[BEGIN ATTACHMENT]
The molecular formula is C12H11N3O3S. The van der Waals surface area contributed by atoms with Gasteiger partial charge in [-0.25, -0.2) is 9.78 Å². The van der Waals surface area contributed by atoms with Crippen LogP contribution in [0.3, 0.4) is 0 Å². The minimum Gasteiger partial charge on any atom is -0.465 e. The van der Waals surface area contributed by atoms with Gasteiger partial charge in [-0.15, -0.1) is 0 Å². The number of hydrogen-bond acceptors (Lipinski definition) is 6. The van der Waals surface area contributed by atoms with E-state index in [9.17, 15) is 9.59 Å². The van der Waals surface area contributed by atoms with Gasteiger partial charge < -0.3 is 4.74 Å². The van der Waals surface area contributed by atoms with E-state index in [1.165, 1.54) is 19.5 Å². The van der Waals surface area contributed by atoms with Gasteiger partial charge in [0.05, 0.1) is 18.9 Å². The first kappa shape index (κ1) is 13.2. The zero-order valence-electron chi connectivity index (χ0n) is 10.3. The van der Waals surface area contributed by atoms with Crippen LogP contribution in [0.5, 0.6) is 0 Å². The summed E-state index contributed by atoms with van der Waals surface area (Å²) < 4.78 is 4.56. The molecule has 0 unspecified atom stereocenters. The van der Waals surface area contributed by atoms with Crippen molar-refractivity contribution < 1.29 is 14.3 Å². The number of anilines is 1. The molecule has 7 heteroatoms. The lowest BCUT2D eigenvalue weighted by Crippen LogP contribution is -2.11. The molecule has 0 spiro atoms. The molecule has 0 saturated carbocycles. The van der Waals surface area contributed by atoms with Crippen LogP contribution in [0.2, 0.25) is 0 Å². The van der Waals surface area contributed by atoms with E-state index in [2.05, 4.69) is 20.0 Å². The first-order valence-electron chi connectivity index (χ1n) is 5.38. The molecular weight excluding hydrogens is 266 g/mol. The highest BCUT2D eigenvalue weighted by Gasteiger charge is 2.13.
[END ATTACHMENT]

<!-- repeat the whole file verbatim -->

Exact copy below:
The molecular formula is C12H11N3O3S. The van der Waals surface area contributed by atoms with Gasteiger partial charge in [-0.25, -0.2) is 9.78 Å². The van der Waals surface area contributed by atoms with Crippen LogP contribution in [0.3, 0.4) is 0 Å². The minimum Gasteiger partial charge on any atom is -0.465 e. The van der Waals surface area contributed by atoms with Gasteiger partial charge in [-0.15, -0.1) is 0 Å². The number of hydrogen-bond acceptors (Lipinski definition) is 6. The van der Waals surface area contributed by atoms with E-state index in [9.17, 15) is 9.59 Å². The van der Waals surface area contributed by atoms with Gasteiger partial charge < -0.3 is 4.74 Å². The van der Waals surface area contributed by atoms with E-state index in [1.165, 1.54) is 19.5 Å². The van der Waals surface area contributed by atoms with Gasteiger partial charge in [0.05, 0.1) is 18.9 Å². The first kappa shape index (κ1) is 13.2. The zero-order valence-electron chi connectivity index (χ0n) is 10.3. The van der Waals surface area contributed by atoms with Crippen LogP contribution in [0.5, 0.6) is 0 Å². The summed E-state index contributed by atoms with van der Waals surface area (Å²) < 4.78 is 4.56. The molecule has 0 unspecified atom stereocenters. The van der Waals surface area contributed by atoms with Crippen molar-refractivity contribution < 1.29 is 14.3 Å². The number of anilines is 1. The molecule has 7 heteroatoms. The lowest BCUT2D eigenvalue weighted by Crippen LogP contribution is -2.11. The molecule has 0 spiro atoms. The molecule has 0 saturated carbocycles. The van der Waals surface area contributed by atoms with Crippen LogP contribution in [0.2, 0.25) is 0 Å². The van der Waals surface area contributed by atoms with E-state index in [2.05, 4.69) is 20.0 Å². The first-order valence-electron chi connectivity index (χ1n) is 5.38. The molecular weight excluding hydrogens is 266 g/mol. The highest BCUT2D eigenvalue weighted by Gasteiger charge is 2.13.